24. Top Drawer – Song of a Sinner
Dirge alert! "How can you keep me?" Because you're almost nine minutes long, baby! Since I ignored the advice to take it down a thousand and have instead kept this thing on the sunny side of three hours again, let's call this the end of "side one."

25. Archie Bell & the Drells – Tighten Up (Part 1)
Archie Bell? Of the Drells? Of Houston, Texas? He and his crew are going to flip that record and make sure things haven't gotten too loose on us now, much like the JB's a few songs into Say It Live and Loud.

26. Three Dog Night – I Can Hear You Calling
I saw Yo La Tengo at the Somerville Theater on the And Then Nothing Turned Itself Inside-Out tour and in the lobby they were handing out a free issue of The Yo La Tengo Gazette: two eleven-by-seventeen sheets folded, nested and stapled together. The centerfold is a "Kaplan Study Guide (not affiliated with Kaplan Study Guides)," hilariously testing one's knowledge of Chuck Negron's autobiography Three Dog Nightmare. Sample multiple-choice "math" question: "If the distance from the bridge of Chuck Negron's nose to its base is two inches and if his nose extends one inch from his head, using the Pythagorean Theorem, how far must the cocaine travel through his nasal passages?" I can't wait until the day G. asks to hear "Tom Courtenay" for the hundredth time and I'm finally able to share this with her.

27. Elliott Smith – Coast to Coast
I like these songs where Elliott just belts it out production-wise. He wasn't around for the final mixing, sure, but "Coast to Coast" wouldn't have sounded out of place on Figure 8 or even XO so it had to have been sketched out, right? Love the Who-ish (as in the beginning of "Rael") non-lyrical harmonies during the bridge—lots of words to not have to pay attention to here, between this and the overlaid gibberish at the end. A. will hate me for writing that.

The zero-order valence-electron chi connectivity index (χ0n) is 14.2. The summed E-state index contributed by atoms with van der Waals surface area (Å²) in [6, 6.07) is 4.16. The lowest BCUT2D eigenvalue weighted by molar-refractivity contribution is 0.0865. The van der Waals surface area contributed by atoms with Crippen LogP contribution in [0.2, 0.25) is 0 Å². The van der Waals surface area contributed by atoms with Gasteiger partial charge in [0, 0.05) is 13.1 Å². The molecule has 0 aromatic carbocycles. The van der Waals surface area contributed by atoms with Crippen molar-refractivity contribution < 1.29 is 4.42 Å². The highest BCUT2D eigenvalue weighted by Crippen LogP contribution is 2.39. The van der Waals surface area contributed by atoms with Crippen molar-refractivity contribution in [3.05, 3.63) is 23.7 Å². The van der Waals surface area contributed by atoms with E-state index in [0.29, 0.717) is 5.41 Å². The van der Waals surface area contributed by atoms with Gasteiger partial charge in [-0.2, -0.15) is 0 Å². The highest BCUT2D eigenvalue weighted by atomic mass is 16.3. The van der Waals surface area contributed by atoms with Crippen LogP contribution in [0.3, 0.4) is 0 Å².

28. Andre Williams – Bring Me Back My Car Unstripped
Give him his shit, man. All he wants is his shit back. You know damn well it ain't yours. Take his wife, motherfucker. Just bring him back his shit. Get it back in here. Unstripped.

29. The Jeff Beck Group – I Ain't Superstitious
It's really something that Jeff Beck isn't more appreciated in the world of classic rock. I suppose it's because his first two solo albums are comprised of more covers than originals and his term with the Yardbirds (that band's peak era) really didn't produce much in the way of homegrown material, since the bulk of "their" stuff was handed to them by professional songwriters. Yet Clapton—who also couldn't write to save his life and was Beck's equal only during the Cream years—gets a total bearded pass. What in the worldwide fuck.

30. Faust – Flashback Caruso